Blue Cross and Blue Shield of Ohio may be the Goliath of Ohio insurers, but it doesn't own its own name.
That was made clear as a federal judge last week gave her OK for the national Blue Cross and Blue Shield Association to terminate the Cleveland-based affiliate from the national Blues system.
Without its Blues license, the plan must change its name and trademarks. Its 1.5 million subscribers will lose the right to participate in national Blues programs, such as portability of coverage.
The loss of the plan's Blues affiliation casts uncertainty on its proposed $299.5 million deal with for-profit giant Columbia/HCA Healthcare Corp. (See related story, p. 12).
The plan filed an appeal with the 6th U.S. Circuit Court of Appeals in Cincinnati. At the plan's request, the court ordered the association to post a $32 million bond in case the license termination is reversed.
The national Blues association called the decision "a victory for the 64.8 million policyholders nationwide who place their trust in the Blue Cross and Blue Shield name." The association said it will be the first time the Blues name and trademark is forcibly removed from a plan for nonfinancial reasons. A West Virginia plan's affiliation was removed in 1990 shortly before it was declared insolvent.
The association had prepared a complex plan to terminate the Ohio Blues by Dec. 5. It solicited Blues plans nationwide to gauge their interest in moving into the Ohio service area and planned to notify healthcare providers that have contracts with Blues affiliates nationwide that the Ohio Blues card is no longer valid.
The association also planned to transfer 25,000 federal employees to Cincinnati-based Anthem Blue Cross and Blue Shield and to assign Anthem the task of processing Blues claims incurred by the state.
The removal of the Cleveland-based plan from the Blues system could be a windfall for Anthem, which has moved into northeast Ohio in recent years, garnering 298,000 subscribers in the Akron, Canton and Cleveland markets. The termination is expected to take four weeks, said association spokeswoman Iris Shaffer. "We're looking for this Cleveland company's cooperation, and hoping that we can work together with them on a smooth transition," she said.
U.S. District Judge Lesley Brooks Wells in Cleveland said it's unlikely the plan would prevail if it proceeds with its lawsuit to stay in the Blues association. She said the plan's license agreement probably terminated automatically in September as the result of a lawsuit filed by Ohio Attorney General Betty Montgomery, which requested a trustee be appointed to oversee the plan's assets.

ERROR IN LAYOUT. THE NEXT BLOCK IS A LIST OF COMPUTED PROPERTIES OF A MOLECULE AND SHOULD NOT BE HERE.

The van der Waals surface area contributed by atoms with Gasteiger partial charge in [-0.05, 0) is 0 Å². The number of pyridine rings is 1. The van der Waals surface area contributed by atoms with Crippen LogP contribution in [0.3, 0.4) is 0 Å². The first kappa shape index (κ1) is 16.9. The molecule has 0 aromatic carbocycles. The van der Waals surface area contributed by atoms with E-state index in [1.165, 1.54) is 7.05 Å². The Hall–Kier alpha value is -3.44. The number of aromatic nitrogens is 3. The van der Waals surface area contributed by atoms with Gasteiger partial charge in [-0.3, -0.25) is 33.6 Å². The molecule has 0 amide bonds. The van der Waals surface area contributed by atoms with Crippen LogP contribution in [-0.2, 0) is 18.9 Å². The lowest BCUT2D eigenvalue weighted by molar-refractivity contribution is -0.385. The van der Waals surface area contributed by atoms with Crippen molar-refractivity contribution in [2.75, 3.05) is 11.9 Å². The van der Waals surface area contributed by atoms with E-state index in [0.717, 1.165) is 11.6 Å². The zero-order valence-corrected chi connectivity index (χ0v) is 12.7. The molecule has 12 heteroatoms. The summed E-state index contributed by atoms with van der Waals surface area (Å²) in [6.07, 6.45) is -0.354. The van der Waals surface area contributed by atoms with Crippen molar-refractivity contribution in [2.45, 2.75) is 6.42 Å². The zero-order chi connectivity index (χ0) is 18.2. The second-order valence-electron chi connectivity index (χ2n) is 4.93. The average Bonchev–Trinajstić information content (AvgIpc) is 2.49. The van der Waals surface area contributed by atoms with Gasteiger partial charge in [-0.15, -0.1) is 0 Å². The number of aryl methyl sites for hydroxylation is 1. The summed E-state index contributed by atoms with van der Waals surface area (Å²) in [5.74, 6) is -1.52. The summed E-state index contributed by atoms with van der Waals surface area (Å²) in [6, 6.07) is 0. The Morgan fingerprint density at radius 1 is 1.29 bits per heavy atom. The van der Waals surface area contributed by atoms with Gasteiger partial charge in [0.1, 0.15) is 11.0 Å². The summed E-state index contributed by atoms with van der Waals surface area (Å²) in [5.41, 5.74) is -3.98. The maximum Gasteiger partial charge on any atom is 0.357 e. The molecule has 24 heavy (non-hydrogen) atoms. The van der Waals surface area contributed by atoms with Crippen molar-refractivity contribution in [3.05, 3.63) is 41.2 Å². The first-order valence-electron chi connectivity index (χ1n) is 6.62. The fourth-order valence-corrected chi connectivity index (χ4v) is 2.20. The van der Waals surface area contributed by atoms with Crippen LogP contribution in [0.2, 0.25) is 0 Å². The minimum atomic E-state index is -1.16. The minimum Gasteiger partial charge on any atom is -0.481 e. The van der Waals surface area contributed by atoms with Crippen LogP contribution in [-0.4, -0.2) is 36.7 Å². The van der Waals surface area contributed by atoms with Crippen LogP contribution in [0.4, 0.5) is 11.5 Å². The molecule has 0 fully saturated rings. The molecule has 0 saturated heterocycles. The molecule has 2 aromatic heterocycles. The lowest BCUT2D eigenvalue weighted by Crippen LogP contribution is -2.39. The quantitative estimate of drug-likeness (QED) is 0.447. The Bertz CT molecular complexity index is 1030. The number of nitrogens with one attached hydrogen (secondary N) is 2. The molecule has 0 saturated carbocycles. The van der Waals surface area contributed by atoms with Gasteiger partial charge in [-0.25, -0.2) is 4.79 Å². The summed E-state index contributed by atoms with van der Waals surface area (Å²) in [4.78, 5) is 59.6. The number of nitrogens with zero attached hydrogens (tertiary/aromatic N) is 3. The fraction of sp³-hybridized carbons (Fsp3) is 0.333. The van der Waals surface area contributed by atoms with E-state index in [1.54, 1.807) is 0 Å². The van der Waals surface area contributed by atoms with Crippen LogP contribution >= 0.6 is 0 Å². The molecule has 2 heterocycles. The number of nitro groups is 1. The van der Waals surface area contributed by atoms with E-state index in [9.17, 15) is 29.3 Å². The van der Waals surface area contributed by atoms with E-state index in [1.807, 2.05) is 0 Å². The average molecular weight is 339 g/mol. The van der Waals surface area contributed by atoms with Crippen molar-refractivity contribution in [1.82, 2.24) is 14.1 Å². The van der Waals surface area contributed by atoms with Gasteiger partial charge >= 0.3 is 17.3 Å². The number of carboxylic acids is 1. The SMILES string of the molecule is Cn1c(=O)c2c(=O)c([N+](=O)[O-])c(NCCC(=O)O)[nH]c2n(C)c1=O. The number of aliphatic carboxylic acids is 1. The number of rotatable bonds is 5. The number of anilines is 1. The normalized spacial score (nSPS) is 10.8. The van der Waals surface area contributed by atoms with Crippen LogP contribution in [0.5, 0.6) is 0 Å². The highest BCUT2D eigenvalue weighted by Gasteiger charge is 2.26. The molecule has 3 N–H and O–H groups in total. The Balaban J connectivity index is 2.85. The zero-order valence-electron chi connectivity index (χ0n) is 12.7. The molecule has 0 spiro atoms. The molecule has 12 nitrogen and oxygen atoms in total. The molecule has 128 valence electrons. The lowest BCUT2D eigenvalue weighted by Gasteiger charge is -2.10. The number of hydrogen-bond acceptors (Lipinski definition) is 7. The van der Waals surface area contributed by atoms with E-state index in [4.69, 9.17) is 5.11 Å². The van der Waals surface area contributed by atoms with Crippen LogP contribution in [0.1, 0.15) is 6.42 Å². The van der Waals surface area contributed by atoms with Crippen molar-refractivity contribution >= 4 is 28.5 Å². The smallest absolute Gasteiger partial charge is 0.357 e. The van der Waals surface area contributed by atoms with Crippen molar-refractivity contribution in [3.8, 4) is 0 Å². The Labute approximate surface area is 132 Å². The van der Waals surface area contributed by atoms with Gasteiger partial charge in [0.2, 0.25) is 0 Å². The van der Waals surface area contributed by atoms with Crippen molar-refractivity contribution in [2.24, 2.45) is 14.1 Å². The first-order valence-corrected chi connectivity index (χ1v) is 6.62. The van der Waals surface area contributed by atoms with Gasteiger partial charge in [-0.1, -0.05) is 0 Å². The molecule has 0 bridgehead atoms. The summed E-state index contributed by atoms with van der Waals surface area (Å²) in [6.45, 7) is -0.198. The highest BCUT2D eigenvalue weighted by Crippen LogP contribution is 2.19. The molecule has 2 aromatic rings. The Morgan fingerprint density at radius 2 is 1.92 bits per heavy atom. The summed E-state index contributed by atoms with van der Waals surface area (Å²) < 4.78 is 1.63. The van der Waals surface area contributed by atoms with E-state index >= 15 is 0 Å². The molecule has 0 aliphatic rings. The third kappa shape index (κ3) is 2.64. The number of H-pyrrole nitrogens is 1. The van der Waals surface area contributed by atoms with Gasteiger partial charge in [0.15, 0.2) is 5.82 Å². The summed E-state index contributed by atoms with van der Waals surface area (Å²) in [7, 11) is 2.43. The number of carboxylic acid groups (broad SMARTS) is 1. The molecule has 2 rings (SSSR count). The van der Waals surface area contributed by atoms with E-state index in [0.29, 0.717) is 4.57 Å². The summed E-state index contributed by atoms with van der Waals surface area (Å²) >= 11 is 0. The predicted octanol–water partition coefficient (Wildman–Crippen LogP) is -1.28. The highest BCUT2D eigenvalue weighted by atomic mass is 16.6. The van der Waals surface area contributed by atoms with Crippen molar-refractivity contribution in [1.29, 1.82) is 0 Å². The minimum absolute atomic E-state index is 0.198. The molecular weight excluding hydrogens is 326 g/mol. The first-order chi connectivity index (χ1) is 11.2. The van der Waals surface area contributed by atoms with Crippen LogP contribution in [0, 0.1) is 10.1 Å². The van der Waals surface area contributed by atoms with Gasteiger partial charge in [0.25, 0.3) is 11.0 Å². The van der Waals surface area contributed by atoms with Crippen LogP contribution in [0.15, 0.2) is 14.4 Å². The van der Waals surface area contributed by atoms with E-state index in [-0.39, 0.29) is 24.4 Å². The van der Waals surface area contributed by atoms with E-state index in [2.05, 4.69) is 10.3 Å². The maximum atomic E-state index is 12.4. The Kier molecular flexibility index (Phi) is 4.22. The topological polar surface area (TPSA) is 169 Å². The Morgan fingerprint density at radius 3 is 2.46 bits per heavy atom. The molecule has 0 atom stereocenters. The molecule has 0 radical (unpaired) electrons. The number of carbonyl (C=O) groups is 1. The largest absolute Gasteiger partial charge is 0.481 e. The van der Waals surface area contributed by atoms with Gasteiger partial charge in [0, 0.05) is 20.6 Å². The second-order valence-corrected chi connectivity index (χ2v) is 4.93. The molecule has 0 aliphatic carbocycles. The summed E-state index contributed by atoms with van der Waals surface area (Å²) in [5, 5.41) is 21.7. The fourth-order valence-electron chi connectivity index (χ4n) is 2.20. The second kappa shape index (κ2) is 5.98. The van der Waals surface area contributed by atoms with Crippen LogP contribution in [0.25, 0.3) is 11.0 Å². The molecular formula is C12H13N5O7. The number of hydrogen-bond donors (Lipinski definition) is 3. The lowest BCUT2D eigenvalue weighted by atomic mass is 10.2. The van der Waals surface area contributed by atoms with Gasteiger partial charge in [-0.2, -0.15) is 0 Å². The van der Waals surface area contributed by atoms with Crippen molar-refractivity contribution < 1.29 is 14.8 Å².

Wells said the plan's continued use of the name and trademark is likely to confuse consumers and infringe on the rights of the association, which owns them.
It was unclear how the termination will affect the plan's agreement to sell most of its assets to Nashville, Tenn.-based Columbia. Last week, the insurer said it was premature to consider the impact of the termination on the agreement.
That contradicted the testimony of the Ohio plan's chief counsel Kenneth Seminatore last month that losing the license would likely kill the deal.
The sale agreement requires the Blues to pay Columbia $50 million if it cannot transfer the Blues license. That would detract from the $299.5 million purchase price, which consumer groups and some policyholders have claimed is already too low.
A Columbia spokesman said the company was studying the matter of the license termination.
In court last month, Columbia and Ohio Blues officials stressed the value of the Blues license. John Burry, the plan's chief executive officer, testified that Columbia's research showed the Blues' brand recognition and reputation is second only to Coca-Cola in the world, according to court documents. The association's own surveys show the Blues marks lead the market in brand strength and enjoy 99% awareness among consumers, according to court records.
However, a Columbia official also testified last month that the company was considering alternative names for the plan that did not include either "Columbia" or "Blue."
The transaction is still under review by the Ohio Department of Insurance, which has yet to hold public hearings.